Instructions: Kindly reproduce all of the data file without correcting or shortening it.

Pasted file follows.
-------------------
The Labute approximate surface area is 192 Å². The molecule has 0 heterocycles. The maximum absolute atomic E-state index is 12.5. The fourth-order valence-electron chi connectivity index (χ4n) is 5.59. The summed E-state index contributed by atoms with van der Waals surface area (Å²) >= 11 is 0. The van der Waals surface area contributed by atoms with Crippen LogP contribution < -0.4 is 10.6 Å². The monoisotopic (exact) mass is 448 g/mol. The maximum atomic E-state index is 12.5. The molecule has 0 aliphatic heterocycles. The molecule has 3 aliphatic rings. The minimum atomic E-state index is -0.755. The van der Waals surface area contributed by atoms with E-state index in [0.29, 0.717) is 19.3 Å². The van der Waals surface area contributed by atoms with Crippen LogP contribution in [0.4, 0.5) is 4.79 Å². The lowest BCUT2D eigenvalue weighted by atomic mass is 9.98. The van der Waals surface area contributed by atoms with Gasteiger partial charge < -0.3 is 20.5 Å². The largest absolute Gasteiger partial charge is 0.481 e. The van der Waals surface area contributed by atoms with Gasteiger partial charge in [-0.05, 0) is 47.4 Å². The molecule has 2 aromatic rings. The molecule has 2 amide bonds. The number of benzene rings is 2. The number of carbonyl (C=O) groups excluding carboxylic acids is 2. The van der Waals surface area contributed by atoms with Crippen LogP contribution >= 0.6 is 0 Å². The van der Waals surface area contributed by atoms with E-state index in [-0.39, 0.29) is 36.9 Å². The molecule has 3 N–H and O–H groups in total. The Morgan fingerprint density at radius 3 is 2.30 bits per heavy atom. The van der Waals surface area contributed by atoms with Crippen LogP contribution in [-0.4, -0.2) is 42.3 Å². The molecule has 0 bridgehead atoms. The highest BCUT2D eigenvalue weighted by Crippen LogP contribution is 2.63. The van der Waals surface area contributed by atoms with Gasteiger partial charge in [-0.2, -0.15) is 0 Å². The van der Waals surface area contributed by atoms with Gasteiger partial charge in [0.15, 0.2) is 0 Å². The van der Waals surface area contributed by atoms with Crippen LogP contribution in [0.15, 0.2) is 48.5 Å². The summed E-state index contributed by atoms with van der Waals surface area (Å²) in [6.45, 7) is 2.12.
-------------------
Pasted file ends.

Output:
The Labute approximate surface area is 192 Å². The molecule has 0 heterocycles. The maximum absolute atomic E-state index is 12.5. The fourth-order valence-electron chi connectivity index (χ4n) is 5.59. The summed E-state index contributed by atoms with van der Waals surface area (Å²) >= 11 is 0. The van der Waals surface area contributed by atoms with Crippen LogP contribution < -0.4 is 10.6 Å². The monoisotopic (exact) mass is 448 g/mol. The maximum atomic E-state index is 12.5. The molecule has 0 aliphatic heterocycles. The molecule has 3 aliphatic rings. The minimum atomic E-state index is -0.755. The van der Waals surface area contributed by atoms with E-state index in [0.29, 0.717) is 19.3 Å². The van der Waals surface area contributed by atoms with Crippen LogP contribution in [0.4, 0.5) is 4.79 Å². The lowest BCUT2D eigenvalue weighted by atomic mass is 9.98. The van der Waals surface area contributed by atoms with Gasteiger partial charge < -0.3 is 20.5 Å². The largest absolute Gasteiger partial charge is 0.481 e. The van der Waals surface area contributed by atoms with Gasteiger partial charge in [-0.05, 0) is 47.4 Å². The molecule has 2 aromatic rings. The molecule has 2 amide bonds. The number of benzene rings is 2. The number of carbonyl (C=O) groups excluding carboxylic acids is 2. The van der Waals surface area contributed by atoms with Crippen LogP contribution >= 0.6 is 0 Å². The van der Waals surface area contributed by atoms with E-state index in [-0.39, 0.29) is 36.9 Å². The molecule has 3 N–H and O–H groups in total. The Morgan fingerprint density at radius 3 is 2.30 bits per heavy atom. The van der Waals surface area contributed by atoms with Crippen LogP contribution in [-0.4, -0.2) is 42.3 Å². The molecule has 0 bridgehead atoms. The highest BCUT2D eigenvalue weighted by Crippen LogP contribution is 2.63. The van der Waals surface area contributed by atoms with Gasteiger partial charge in [-0.2, -0.15) is 0 Å². The van der Waals surface area contributed by atoms with Gasteiger partial charge in [0.15, 0.2) is 0 Å². The van der Waals surface area contributed by atoms with Crippen LogP contribution in [0.15, 0.2) is 48.5 Å². The summed E-state index contributed by atoms with van der Waals surface area (Å²) in [6.45, 7) is 2.12.